Maternity teams at the Royal United Hospital in Bath have been praised by parents for their personalised care in the latest national Care Quality Commission survey.
The results of the National Maternity Survey 2021 show the RUH scoring better than most others in a number of aspects.
These include whether parents felt they had confidence and trust in the team providing care during labour and birth, whether enough information was provided to help parents decide where to have their baby, being offered a choice about where to have their baby and whether they felt involved in decisions about antenatal care.
The RUH also scored better for doctors and midwives being aware of the woman or birthing person’s medical history, and for skin to skin contact with babies shortly after birth.
The survey, which went to those who gave birth in February 2021, looked at the whole experience of maternity care, from antenatal appointments to giving birth and postnatal care.
There were no areas where the RUH scored worse than most other trusts.
Director of Midwifery & Deputy Chief Nurse Sarah Merritt said: “More than 4,400 babies are born at the RUH every year, in Bath Birthing Centre, our community units or at home, so in the midst of the pandemic our services were still very much needed.
“We are very proud of the care we provide and we are delighted to receive this positive feedback.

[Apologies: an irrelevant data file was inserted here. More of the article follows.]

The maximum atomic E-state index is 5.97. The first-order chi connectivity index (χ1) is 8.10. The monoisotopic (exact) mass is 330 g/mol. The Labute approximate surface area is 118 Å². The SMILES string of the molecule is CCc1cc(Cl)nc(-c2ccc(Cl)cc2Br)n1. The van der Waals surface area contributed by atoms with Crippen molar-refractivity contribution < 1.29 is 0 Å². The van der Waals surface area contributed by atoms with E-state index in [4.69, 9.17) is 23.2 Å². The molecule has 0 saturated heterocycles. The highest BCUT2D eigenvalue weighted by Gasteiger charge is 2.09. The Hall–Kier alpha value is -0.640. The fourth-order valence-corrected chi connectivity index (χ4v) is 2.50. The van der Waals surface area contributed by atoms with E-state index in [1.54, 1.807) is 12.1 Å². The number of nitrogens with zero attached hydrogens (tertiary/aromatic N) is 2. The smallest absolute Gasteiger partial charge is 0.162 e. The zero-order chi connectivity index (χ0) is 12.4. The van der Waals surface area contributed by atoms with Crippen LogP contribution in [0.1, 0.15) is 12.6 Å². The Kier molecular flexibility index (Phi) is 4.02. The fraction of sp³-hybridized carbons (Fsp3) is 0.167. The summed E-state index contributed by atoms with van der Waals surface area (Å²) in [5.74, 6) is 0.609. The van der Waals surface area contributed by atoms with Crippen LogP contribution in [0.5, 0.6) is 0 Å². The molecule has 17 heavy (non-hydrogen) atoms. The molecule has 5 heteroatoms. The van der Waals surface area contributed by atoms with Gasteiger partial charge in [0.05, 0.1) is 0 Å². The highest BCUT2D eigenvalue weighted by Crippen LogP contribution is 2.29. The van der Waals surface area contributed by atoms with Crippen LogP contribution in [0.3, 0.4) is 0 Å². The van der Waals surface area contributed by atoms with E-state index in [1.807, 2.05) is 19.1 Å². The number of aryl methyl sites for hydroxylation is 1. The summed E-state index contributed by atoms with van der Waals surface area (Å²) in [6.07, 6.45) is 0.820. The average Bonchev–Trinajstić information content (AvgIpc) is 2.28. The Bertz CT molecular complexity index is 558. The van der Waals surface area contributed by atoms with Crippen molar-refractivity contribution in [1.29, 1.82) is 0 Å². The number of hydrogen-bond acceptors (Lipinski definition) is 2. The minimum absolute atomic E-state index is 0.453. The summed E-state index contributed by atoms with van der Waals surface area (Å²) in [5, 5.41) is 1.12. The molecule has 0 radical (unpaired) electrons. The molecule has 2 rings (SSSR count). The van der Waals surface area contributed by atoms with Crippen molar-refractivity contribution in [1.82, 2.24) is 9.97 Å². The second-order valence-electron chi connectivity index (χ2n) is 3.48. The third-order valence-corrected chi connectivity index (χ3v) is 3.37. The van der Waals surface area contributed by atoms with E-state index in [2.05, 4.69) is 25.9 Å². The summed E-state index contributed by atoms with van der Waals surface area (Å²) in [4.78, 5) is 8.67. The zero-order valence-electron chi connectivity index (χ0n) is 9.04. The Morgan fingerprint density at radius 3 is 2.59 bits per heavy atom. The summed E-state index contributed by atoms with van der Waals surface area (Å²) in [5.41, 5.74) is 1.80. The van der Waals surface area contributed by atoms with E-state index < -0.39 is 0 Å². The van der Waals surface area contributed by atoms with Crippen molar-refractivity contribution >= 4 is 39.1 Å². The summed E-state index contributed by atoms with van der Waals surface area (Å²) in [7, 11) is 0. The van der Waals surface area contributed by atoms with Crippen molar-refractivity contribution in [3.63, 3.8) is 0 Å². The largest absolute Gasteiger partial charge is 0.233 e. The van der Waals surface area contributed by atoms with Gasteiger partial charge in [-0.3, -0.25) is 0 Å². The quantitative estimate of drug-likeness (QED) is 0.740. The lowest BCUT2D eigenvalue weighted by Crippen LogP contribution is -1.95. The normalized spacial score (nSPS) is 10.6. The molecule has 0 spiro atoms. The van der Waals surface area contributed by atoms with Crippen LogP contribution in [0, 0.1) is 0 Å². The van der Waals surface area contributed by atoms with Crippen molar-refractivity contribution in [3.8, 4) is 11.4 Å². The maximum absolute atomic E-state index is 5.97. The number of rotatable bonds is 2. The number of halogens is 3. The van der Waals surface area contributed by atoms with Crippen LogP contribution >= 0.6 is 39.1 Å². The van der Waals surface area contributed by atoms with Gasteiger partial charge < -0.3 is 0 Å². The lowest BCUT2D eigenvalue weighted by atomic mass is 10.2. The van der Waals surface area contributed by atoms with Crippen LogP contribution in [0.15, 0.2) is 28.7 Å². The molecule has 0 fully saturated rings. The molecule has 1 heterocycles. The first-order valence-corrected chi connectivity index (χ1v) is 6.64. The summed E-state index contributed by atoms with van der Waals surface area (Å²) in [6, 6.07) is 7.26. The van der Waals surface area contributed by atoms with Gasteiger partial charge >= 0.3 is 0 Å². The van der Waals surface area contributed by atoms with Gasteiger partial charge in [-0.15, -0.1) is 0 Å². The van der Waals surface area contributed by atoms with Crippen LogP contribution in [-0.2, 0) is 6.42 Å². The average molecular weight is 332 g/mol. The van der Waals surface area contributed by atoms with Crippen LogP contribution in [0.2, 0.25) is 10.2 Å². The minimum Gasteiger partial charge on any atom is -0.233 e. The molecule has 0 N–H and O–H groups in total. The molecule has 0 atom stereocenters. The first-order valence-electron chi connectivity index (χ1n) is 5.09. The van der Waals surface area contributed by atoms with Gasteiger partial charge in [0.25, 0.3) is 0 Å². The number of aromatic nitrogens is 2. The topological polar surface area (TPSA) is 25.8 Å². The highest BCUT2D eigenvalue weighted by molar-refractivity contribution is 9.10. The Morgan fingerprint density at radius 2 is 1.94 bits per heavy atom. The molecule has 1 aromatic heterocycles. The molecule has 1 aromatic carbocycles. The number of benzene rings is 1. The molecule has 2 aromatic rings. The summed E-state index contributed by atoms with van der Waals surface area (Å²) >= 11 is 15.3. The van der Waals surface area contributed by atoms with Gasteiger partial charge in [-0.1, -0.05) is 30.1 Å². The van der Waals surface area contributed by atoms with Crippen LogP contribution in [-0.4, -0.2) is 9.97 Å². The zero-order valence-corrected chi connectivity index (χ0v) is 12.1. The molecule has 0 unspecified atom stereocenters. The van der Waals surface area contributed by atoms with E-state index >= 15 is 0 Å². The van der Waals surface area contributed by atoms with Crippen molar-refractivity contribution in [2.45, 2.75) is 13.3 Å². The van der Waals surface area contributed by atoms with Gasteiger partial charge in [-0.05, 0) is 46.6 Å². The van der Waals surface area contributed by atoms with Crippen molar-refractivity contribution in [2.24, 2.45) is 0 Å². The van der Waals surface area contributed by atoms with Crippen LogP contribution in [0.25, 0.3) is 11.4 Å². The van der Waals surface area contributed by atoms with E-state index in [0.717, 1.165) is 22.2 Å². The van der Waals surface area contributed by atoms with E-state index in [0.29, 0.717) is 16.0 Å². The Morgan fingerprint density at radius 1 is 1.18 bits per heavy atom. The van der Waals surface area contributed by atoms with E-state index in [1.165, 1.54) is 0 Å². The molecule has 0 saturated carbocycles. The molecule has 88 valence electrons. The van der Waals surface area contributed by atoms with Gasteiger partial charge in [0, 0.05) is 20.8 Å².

“Thank you to all the families who took the time to share their experiences in the survey.
“Safety precautions during the COVID-19 pandemic have meant, like all Trusts, we have had to make some changes to how we care for women and birthing people, their babies, and their families.
“This has been challenging for everyone. However, we have been working really hard to ensure we continue to provide a high standard of personalised, supportive care, and we are really pleased to see this reflected.
“Recent improvements include introducing continuity of carer teams so that women and birthing people have a named midwife with the support of a small team, who work together to provide care during pregnancy, birth and beyond.
“There is always room for improvement so we will be listening to the results, and other feedback methods, as we continue to make the care provided at the RUH and our community hubs and birthing centres exceptional.”
Like other trusts, the 2021 survey saw the RUH score much lower than the previous 2019 survey for whether birthing partners were able to stay in the hospital as much as the woman or birthing person wanted.
This is due to the impact of COVID-19 restrictions at the time of the survey, during the third national lockdown in February 2021. However, many of these restrictions have now been lifted.
Work is continuing this year towards providing an alongside midwifery unit at the Combe Park site.
This will provide families with even more choice on where to give birth. Plans for the year ahead also include the expansion of the hospital’s continuity of carer teams, to offer this model to even more families.